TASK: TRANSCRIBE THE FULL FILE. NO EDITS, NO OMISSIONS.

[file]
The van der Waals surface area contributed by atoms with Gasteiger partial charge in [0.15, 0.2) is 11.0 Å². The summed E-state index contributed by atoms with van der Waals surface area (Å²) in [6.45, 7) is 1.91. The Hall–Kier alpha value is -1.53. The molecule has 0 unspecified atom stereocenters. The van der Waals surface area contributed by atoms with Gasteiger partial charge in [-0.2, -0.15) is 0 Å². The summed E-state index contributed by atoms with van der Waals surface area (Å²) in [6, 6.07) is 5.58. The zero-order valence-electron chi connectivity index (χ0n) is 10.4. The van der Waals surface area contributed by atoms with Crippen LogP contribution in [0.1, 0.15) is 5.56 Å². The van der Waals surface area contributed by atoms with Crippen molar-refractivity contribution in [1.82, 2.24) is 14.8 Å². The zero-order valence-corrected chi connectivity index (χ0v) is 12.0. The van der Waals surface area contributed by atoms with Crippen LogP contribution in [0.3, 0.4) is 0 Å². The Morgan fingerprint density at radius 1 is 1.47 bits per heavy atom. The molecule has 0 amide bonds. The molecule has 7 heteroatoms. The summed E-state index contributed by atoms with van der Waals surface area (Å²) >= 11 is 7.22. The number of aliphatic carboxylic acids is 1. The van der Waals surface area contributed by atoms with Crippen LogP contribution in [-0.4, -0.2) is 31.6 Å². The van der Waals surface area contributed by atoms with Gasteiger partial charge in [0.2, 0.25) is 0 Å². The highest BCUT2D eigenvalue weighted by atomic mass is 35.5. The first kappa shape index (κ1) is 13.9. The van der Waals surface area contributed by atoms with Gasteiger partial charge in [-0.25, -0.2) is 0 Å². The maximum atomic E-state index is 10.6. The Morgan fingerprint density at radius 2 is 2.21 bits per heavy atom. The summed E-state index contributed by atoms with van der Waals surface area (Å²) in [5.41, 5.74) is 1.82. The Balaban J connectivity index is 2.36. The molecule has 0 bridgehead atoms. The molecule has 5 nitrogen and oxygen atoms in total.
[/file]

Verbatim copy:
The van der Waals surface area contributed by atoms with Gasteiger partial charge in [0.15, 0.2) is 11.0 Å². The summed E-state index contributed by atoms with van der Waals surface area (Å²) in [6.45, 7) is 1.91. The Hall–Kier alpha value is -1.53. The molecule has 0 unspecified atom stereocenters. The van der Waals surface area contributed by atoms with Gasteiger partial charge in [-0.2, -0.15) is 0 Å². The summed E-state index contributed by atoms with van der Waals surface area (Å²) in [6, 6.07) is 5.58. The zero-order valence-electron chi connectivity index (χ0n) is 10.4. The van der Waals surface area contributed by atoms with Crippen LogP contribution in [0.1, 0.15) is 5.56 Å². The van der Waals surface area contributed by atoms with Crippen molar-refractivity contribution in [1.82, 2.24) is 14.8 Å². The zero-order valence-corrected chi connectivity index (χ0v) is 12.0. The van der Waals surface area contributed by atoms with Crippen LogP contribution in [0.3, 0.4) is 0 Å². The Morgan fingerprint density at radius 1 is 1.47 bits per heavy atom. The molecule has 0 amide bonds. The molecule has 7 heteroatoms. The summed E-state index contributed by atoms with van der Waals surface area (Å²) >= 11 is 7.22. The number of aliphatic carboxylic acids is 1. The van der Waals surface area contributed by atoms with Crippen LogP contribution in [-0.4, -0.2) is 31.6 Å². The van der Waals surface area contributed by atoms with Gasteiger partial charge in [0.2, 0.25) is 0 Å². The highest BCUT2D eigenvalue weighted by atomic mass is 35.5. The first kappa shape index (κ1) is 13.9. The van der Waals surface area contributed by atoms with Gasteiger partial charge in [-0.25, -0.2) is 0 Å². The maximum atomic E-state index is 10.6. The Morgan fingerprint density at radius 2 is 2.21 bits per heavy atom. The summed E-state index contributed by atoms with van der Waals surface area (Å²) in [5.41, 5.74) is 1.82. The Balaban J connectivity index is 2.36. The molecule has 0 bridgehead atoms. The molecule has 5 nitrogen and oxygen atoms in total.